I almost always hesitate to make any New Year’s resolutions. In fact, I never do. But this year, I didn’t want to make a resolution so much as to just clean out my life. You know, New Year, New Minimal Life- a very clean simple looking life? I wanted to walk into my house and look around with less distraction and more serenity. A place that feels like a sanctuary and less of a hoarder’s paradise. I also felt that the distraction in my home was pulling me away for my two-year-old twins. Instead of feeling fully engaged, my eyes often case the place for chaos and things to add to the every growing to-do list. I couldn’t live another year like this especially since I work from home.
One thing that has become increasingly apparent as I’ve gotten older, is my need for less. In my youth, acquiring more was an obsession. It made me feel like more to have more. It also somehow made me think I was filling the void inside. It never did, but I kept acquiring ‘stuff” the way old ladies acquire cats or kids acquire colds. Now, the more I have, the more stressed and crazy I feel. If I were to be truthful with myself, I should get rid of every single item in my home and start from scratch. This seems like a crazy thing to say. I mean, after all, isn’t the stuff we collect over our life, a reflection of our experiences and social standing? If I remove them, will I forget that important moment or will the money I had worked so hard to spend on that item go to waste? “But so and so gave me that in 2007 for such and such!” These are seriously the insane thoughts that went through my head. I think the real fear comes from my own insecurity that if I get rid of it and need something like it in the future, I may not be able to afford it, so I better keep it just in case.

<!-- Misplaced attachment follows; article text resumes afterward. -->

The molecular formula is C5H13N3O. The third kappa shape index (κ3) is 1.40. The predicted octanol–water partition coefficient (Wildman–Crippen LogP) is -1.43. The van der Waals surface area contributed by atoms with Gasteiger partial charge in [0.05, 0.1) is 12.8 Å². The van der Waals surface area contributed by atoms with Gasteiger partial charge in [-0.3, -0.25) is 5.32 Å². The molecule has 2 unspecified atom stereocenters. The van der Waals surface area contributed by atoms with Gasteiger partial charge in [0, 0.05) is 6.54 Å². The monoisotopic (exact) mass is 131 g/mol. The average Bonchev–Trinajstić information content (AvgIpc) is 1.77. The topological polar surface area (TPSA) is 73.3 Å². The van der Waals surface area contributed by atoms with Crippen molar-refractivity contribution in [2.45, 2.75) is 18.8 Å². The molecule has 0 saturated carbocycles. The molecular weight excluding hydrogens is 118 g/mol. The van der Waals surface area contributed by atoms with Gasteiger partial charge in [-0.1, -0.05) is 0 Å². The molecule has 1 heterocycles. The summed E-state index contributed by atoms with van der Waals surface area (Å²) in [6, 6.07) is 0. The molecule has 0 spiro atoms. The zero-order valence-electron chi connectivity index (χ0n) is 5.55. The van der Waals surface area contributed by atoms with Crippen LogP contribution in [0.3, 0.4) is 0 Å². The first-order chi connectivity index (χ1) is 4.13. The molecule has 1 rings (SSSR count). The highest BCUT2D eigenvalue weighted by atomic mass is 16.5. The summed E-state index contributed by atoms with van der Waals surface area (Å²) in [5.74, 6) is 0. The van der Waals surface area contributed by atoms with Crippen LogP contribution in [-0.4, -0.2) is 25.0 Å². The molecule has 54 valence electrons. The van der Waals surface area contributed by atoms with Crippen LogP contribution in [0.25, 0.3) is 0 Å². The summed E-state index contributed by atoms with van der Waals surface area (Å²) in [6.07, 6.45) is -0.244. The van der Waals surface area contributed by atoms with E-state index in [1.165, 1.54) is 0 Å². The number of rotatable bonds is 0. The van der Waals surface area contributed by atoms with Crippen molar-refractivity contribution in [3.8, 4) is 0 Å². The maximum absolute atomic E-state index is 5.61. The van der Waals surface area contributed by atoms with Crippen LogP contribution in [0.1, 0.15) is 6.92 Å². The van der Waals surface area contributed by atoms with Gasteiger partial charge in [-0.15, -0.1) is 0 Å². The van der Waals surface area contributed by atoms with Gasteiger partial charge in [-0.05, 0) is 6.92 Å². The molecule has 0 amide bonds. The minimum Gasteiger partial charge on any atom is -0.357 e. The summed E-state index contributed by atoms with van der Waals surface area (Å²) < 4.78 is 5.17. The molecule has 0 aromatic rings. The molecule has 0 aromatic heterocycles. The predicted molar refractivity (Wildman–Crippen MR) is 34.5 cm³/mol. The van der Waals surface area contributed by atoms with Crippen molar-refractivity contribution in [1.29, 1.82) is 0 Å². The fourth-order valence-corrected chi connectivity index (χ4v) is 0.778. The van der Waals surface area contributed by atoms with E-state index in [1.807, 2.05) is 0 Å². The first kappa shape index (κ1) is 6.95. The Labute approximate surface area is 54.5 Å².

After countless conversations with myself to the point that I thought I may need some serious counseling, I knew that the only way I could obtain this minimal life I pined over in designer magazines was to let go. To realize that stuff is meaningless. None of it makes me happy. If I really need it, I can buy it again. Knowing that chances are, I will never think of it or need it again.
Thus, the purging began. My closets, my drawers, my girls’ closets and their drawers, the bathroom cabinets, and the kitchen cabinets. Jason and I demolished a huge piece of furniture and donated mulitple Prius’s full of other items to GoodWill which made me feel good (no pun intended). And as I looked around, my space seemed bigger. I actually felt each room take a breath or was it my own breath? Regardless, I looked around at my new space with a whole new outlook. Wow! My creative juices started to flow in a way that hadn’t for months, maybe even years. I became inspired by a space that had longed for less, that was begging me for less. And when I succomed to its’ need, it gave me mine- a clear mind full of infinate possiblities and a whole new pespective, literally.